I'm a stay at home mom and have been for sixteen years.  I know the importance of getting out with the little ones.  I found great value in my zoo membership when the kids were little and then in the science museum membership as the kids got older, but I didn't find any value in the children's museum or the art museum membership and I will tell you why.  Both of those museums offered free days or passes from the library {seriously, if you don't frequent your library, you should!} that offered free admission.  In fact, several of our local museums offer free museum days that we have taken advantage of at one time or another.  
Typically the price of a family membership is just a little bit more expensive than the cost of admission for our family.  If we are planning on using the membership passes more than twice in a calendar year, then the passes have paid for themselves.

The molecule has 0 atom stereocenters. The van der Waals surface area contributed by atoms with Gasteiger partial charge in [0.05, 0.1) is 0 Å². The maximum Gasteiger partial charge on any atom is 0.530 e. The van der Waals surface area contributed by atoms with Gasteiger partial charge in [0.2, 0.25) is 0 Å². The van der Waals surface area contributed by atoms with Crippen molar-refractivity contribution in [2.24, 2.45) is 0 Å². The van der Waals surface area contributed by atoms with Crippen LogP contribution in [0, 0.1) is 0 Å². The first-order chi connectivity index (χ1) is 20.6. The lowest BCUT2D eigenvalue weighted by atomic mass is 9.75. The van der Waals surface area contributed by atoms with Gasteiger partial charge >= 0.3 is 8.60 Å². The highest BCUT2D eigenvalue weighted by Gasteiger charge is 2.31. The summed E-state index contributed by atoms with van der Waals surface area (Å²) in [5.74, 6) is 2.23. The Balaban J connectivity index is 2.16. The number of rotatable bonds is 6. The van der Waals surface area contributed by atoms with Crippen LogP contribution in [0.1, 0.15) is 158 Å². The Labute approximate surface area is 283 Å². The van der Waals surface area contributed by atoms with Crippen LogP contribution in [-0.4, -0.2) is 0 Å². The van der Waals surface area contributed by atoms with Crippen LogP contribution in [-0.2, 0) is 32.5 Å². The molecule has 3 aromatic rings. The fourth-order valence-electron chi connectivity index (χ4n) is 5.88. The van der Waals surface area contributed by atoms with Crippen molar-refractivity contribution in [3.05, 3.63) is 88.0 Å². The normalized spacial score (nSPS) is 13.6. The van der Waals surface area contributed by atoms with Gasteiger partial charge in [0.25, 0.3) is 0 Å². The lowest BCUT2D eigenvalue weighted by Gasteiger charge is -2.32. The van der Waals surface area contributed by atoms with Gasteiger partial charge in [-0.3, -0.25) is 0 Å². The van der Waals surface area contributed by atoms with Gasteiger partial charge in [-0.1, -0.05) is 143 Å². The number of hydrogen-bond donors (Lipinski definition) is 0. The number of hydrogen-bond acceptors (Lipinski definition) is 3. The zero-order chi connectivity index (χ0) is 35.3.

We traveled to another state several years ago and were planning on going to their science museum while we were in town.  I looked into our science museum's reciprocal museum policy and found that our membership would be good at that state's science museum.  I've also done this with our zoo membership.  This has allowed free access into a different museum or zoo just by being a membership card holder at another location.
If you are collecting banking fees due to ATM usage, overdraft or balance related issues, this is probably because you are just not aware of the policy.  Take a second to see what fees you are racking up, and make a strategy on how to avoid those fees.  This could mean switching accounts where you don't have to have a certain balance in your account, or simply using an ATM across the street vs the one that you have always gone to.  
As for credit card interest, don't buy what you can't afford. Pay off the debt you have and start working at living a debt free lifestyle.

3. Extras and Upgrades